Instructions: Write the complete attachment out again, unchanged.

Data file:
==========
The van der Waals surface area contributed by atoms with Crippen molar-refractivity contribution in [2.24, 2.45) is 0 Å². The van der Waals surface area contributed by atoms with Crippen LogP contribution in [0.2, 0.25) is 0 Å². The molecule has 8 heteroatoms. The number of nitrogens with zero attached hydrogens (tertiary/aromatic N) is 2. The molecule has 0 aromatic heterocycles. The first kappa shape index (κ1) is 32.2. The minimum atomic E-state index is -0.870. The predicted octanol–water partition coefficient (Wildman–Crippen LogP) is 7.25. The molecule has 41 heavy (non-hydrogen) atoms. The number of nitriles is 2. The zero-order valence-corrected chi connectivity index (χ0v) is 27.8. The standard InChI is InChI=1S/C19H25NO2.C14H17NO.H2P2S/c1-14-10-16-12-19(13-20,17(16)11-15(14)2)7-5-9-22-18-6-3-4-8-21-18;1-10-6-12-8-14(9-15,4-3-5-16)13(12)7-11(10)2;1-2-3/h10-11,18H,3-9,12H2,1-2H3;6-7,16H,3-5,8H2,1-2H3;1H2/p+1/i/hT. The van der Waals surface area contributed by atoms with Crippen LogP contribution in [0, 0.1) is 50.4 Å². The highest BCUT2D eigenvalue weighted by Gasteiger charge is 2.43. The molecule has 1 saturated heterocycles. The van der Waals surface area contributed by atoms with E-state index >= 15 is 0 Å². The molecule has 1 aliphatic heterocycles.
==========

The van der Waals surface area contributed by atoms with Crippen molar-refractivity contribution in [2.24, 2.45) is 0 Å². The van der Waals surface area contributed by atoms with Crippen LogP contribution in [0.2, 0.25) is 0 Å². The molecule has 8 heteroatoms. The number of nitrogens with zero attached hydrogens (tertiary/aromatic N) is 2. The molecule has 0 aromatic heterocycles. The first kappa shape index (κ1) is 32.2. The minimum atomic E-state index is -0.870. The predicted octanol–water partition coefficient (Wildman–Crippen LogP) is 7.25. The molecule has 41 heavy (non-hydrogen) atoms. The number of nitriles is 2. The zero-order valence-corrected chi connectivity index (χ0v) is 27.8. The standard InChI is InChI=1S/C19H25NO2.C14H17NO.H2P2S/c1-14-10-16-12-19(13-20,17(16)11-15(14)2)7-5-9-22-18-6-3-4-8-21-18;1-10-6-12-8-14(9-15,4-3-5-16)13(12)7-11(10)2;1-2-3/h10-11,18H,3-9,12H2,1-2H3;6-7,16H,3-5,8H2,1-2H3;1H2/p+1/i/hT. The van der Waals surface area contributed by atoms with Crippen LogP contribution in [0, 0.1) is 50.4 Å². The highest BCUT2D eigenvalue weighted by Gasteiger charge is 2.43. The molecule has 1 saturated heterocycles. The van der Waals surface area contributed by atoms with E-state index >= 15 is 0 Å². The molecule has 1 aliphatic heterocycles.